Thousands Of Students Gather To ‘Add To The Chain’
Published: November 24, 2011
Craig, left, and Darrell Scott stand on stage where they joined the last two links of the enormous chain. Craig is the brother and Darrell is the father of Rachel Scott, the first person killed at Columbine High School on April 20, 1999. Their goal behind Rachel’s Challenge is “to empower every person to create a permanent positive culture change in their school, business and community.” (Photos by Michael Alexander)
ATLANTA—Thousands of feet of paper chains were hoisted towards the ceiling of the Georgia Dome on November 11, with each link representing an act of kindness performed by a student in the Atlanta area. Eight thousand of those students were on hand for the Add To The Chain event, sponsored by 11Alive News.
Add To The Chain is a response to “Rachel’s Challenge,” a non-profit movement inspired by the life and writings of Rachel Scott, a 13-year-old high school student who was the first person killed during the Columbine High School shootings in April 1999.
In her diaries and essays, Scott wrote about the power of small acts of kindness and how even a seemingly insignificant act could start a chain reaction of compassion.
“Compassion is the greatest form of love humans have to offer,” Scott wrote in a school essay shortly before her death. “I have this theory that if one person can go out of their way to show compassion, then it will start a chain reaction of the same. People will never know how far a little kindness can go.”
A handheld flag is displayed against a backdrop of paper chains during the celebration of kindness and service on Veterans Day. The event was sponsored by 11Alive, Georgia Natural Gas and the Home Depot Foundation.
Students in schools across Georgia experienced that chain reaction firsthand as they accepted Rachel’s Challenge and began documenting small acts of kindness, each one represented by a small paper link. Each time a student performed one of these small acts, another link was added to the chain.
Over the past year, 11Alive worked with the Scott family and corporate sponsors to bring Rachel’s Challenge to schools in Georgia. What resulted was nearly 10 miles of chains representing various acts of kindness performed by students. These acts of kindness were honored at the Add To The Chain event, which was broadcast live on television.
Queen of Angels School was one of several archdiocesan schools that participated in the movement, along with Immaculate Heart of Mary School, Atlanta; St. Jude the Apostle School, Atlanta; St. John Neumann School, Lilburn; and Christ the King School, Atlanta.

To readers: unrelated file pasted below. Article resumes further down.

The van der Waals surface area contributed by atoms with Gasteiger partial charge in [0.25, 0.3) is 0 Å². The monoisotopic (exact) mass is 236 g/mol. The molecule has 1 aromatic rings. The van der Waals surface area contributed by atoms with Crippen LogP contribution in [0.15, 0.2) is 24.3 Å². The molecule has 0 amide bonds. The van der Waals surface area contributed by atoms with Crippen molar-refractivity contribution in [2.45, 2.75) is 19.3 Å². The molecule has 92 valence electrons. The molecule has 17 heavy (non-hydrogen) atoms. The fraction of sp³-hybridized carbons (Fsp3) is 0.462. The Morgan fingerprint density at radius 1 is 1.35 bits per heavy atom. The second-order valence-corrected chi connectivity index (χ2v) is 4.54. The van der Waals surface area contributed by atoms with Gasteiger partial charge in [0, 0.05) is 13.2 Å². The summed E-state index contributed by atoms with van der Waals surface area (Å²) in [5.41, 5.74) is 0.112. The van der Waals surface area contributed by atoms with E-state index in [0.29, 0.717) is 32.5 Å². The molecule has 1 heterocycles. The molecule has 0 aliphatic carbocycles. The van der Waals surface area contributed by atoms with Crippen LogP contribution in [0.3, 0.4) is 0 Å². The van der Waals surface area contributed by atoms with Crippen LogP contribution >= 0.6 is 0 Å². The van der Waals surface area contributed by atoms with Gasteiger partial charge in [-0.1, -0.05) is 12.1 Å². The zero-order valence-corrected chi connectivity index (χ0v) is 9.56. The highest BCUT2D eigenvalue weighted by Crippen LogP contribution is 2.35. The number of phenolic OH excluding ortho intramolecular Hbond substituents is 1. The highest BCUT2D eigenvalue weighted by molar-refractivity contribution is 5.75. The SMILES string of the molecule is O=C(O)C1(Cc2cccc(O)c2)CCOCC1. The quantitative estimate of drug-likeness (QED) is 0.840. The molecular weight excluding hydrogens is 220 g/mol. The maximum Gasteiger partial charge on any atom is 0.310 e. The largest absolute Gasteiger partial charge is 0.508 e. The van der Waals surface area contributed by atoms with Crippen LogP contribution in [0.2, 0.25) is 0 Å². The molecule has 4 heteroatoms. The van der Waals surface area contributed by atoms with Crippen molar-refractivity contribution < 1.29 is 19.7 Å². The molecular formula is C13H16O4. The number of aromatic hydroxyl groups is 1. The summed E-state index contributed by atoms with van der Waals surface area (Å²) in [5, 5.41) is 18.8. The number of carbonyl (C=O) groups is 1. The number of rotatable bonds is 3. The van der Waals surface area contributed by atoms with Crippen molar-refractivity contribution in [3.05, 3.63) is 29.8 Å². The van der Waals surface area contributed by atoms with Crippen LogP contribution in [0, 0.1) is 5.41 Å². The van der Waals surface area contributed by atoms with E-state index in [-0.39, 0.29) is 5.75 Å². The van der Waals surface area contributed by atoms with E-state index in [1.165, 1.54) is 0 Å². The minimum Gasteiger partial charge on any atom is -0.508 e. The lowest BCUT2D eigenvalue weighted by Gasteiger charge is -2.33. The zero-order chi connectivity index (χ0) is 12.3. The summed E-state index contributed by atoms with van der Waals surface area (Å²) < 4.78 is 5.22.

At the event, St. Jude School was recognized as having one of the 14 longest chains in the state.
“It’s been wonderful just to watch,” said Queen of Angels School principal Kathy Wood. She said the school began the program just a couple of months ago but in that short time created a chain of more than 1,400 links, averaging out to about 50 acts of kindness a day.
“It’s innate. It is in them to be kind and compassionate,” Wood said about her students.
Sophia Manley, a seventh-grade student at Queen of Angels, noticed a change in her school after they began the Add To The Chain program.
St. Jude the Apostle School eighth-graders Chandler Parks, center, and Jack Gillett hold signs as the students watch the paper chains unfurl and rise to heights above the stage on both sides. Through various acts of compassion and kindness displayed by Rachel’s Challenge participants, they estimate that 10 miles of chains were collected and brought to The Georgia Dome.
“It really shows you how much people can be kind,” she said.
The Add To The Chain event at the Georgia Dome also recognized Veterans Day with members of each branch of the military in attendance. The Georgia Air National Guard Band of the South performed the themes songs for each military branch, along with other patriotic staples such as “God Bless America” and “America the Beautiful.”
Several video messages from various celebrities were also shown, thanking the students for their efforts in accepting Rachel’s Challenge and encouraging them to continue the program even though the official yearlong campaign in Georgia has ended. This invitation was welcomed by the schools.
“We are going to keep this going,” said Leigh Ussery, guidance counselor at St. John Neumann School. “It really has created a chain reaction.”
“The school has gotten nicer and nicer by the moment,” said Olivia LaPlume, a sixth-grader at the Lilburn school. “Everyone has tried to do good deeds.”
“Rachel really inspired me. This is a really great program,” added St. John Neumann eighth-grader Michael Bowler.
For the program the acts of kindness did not have to be anything large or significant. Simply helping another student with homework assignments or helping them carry books was enough to earn a link.
Each school dropped off its chain to be included in the event at the Georgia Dome. During the celebration, the chains were attached to a large metal truss and raised toward the ceiling, creating a colorful wall of paper chains representing thousands of acts of kindness.
“We are so proud of what you accomplished today,” said 11Alive anchor Brenda Wood to the cheering crowd of students.
Scott’s father and brother, Darrell and Craig, were also in attendance at the Add To The Chain event and thanked the students for accepting Rachel’s Challenge.
“You are living proof that the chain reaction is alive,” said Darrell. “This is not just about Rachel, it’s about you.”
For more information on Rachel Scott and Rachel’s Challenge, visit www.rachelschallenge.org.